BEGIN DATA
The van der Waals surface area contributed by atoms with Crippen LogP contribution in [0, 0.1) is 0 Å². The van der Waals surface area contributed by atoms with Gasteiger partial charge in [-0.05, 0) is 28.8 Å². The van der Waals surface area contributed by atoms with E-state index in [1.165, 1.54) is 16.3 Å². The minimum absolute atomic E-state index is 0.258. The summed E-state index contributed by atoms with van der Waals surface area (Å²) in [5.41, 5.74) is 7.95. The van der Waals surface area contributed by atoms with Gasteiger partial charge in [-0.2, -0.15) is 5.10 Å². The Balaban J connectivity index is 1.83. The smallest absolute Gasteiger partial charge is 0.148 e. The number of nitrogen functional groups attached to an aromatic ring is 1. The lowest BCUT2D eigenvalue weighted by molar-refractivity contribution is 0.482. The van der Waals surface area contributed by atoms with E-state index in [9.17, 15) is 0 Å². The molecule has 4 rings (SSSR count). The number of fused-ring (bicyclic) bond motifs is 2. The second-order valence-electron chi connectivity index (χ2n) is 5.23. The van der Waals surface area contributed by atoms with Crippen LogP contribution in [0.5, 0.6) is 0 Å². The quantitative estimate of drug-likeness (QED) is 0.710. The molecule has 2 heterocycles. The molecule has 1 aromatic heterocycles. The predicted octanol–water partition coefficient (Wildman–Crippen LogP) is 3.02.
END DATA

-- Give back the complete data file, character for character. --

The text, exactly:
The van der Waals surface area contributed by atoms with Crippen LogP contribution in [0, 0.1) is 0 Å². The van der Waals surface area contributed by atoms with Gasteiger partial charge in [-0.05, 0) is 28.8 Å². The van der Waals surface area contributed by atoms with E-state index in [1.165, 1.54) is 16.3 Å². The minimum absolute atomic E-state index is 0.258. The summed E-state index contributed by atoms with van der Waals surface area (Å²) in [5.41, 5.74) is 7.95. The van der Waals surface area contributed by atoms with Gasteiger partial charge in [-0.2, -0.15) is 5.10 Å². The Balaban J connectivity index is 1.83. The smallest absolute Gasteiger partial charge is 0.148 e. The number of nitrogen functional groups attached to an aromatic ring is 1. The lowest BCUT2D eigenvalue weighted by molar-refractivity contribution is 0.482. The van der Waals surface area contributed by atoms with E-state index in [9.17, 15) is 0 Å². The molecule has 4 rings (SSSR count). The number of fused-ring (bicyclic) bond motifs is 2. The second-order valence-electron chi connectivity index (χ2n) is 5.23. The van der Waals surface area contributed by atoms with Crippen LogP contribution in [0.5, 0.6) is 0 Å². The quantitative estimate of drug-likeness (QED) is 0.710. The molecule has 2 heterocycles. The molecule has 1 aromatic heterocycles. The predicted octanol–water partition coefficient (Wildman–Crippen LogP) is 3.02.